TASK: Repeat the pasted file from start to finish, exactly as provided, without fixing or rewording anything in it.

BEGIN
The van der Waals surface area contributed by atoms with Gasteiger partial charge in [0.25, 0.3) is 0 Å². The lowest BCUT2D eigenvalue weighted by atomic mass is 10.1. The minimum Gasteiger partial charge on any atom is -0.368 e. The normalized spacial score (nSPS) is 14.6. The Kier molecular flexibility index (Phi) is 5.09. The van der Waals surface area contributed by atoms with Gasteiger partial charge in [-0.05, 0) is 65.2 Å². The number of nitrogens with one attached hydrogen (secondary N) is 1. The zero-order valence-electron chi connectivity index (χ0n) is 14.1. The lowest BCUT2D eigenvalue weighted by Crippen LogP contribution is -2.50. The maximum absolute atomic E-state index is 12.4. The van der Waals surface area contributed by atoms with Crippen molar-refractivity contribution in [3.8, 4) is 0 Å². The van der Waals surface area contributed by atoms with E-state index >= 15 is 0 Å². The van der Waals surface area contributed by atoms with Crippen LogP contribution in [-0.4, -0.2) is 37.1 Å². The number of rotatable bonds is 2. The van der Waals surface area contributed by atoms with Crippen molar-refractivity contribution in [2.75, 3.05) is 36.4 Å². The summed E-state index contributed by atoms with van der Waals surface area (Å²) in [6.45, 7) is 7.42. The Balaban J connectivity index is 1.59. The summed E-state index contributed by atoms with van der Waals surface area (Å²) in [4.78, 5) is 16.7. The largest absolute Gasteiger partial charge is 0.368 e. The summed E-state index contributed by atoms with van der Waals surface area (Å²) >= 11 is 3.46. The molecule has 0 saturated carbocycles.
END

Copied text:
The van der Waals surface area contributed by atoms with Gasteiger partial charge in [0.25, 0.3) is 0 Å². The lowest BCUT2D eigenvalue weighted by atomic mass is 10.1. The minimum Gasteiger partial charge on any atom is -0.368 e. The normalized spacial score (nSPS) is 14.6. The Kier molecular flexibility index (Phi) is 5.09. The van der Waals surface area contributed by atoms with Gasteiger partial charge in [-0.05, 0) is 65.2 Å². The number of nitrogens with one attached hydrogen (secondary N) is 1. The zero-order valence-electron chi connectivity index (χ0n) is 14.1. The lowest BCUT2D eigenvalue weighted by Crippen LogP contribution is -2.50. The maximum absolute atomic E-state index is 12.4. The van der Waals surface area contributed by atoms with Crippen molar-refractivity contribution in [3.8, 4) is 0 Å². The van der Waals surface area contributed by atoms with E-state index >= 15 is 0 Å². The van der Waals surface area contributed by atoms with Crippen LogP contribution in [-0.4, -0.2) is 37.1 Å². The number of rotatable bonds is 2. The van der Waals surface area contributed by atoms with Crippen molar-refractivity contribution in [2.75, 3.05) is 36.4 Å². The summed E-state index contributed by atoms with van der Waals surface area (Å²) in [6.45, 7) is 7.42. The Balaban J connectivity index is 1.59. The summed E-state index contributed by atoms with van der Waals surface area (Å²) in [4.78, 5) is 16.7. The largest absolute Gasteiger partial charge is 0.368 e. The summed E-state index contributed by atoms with van der Waals surface area (Å²) >= 11 is 3.46. The molecule has 0 saturated carbocycles.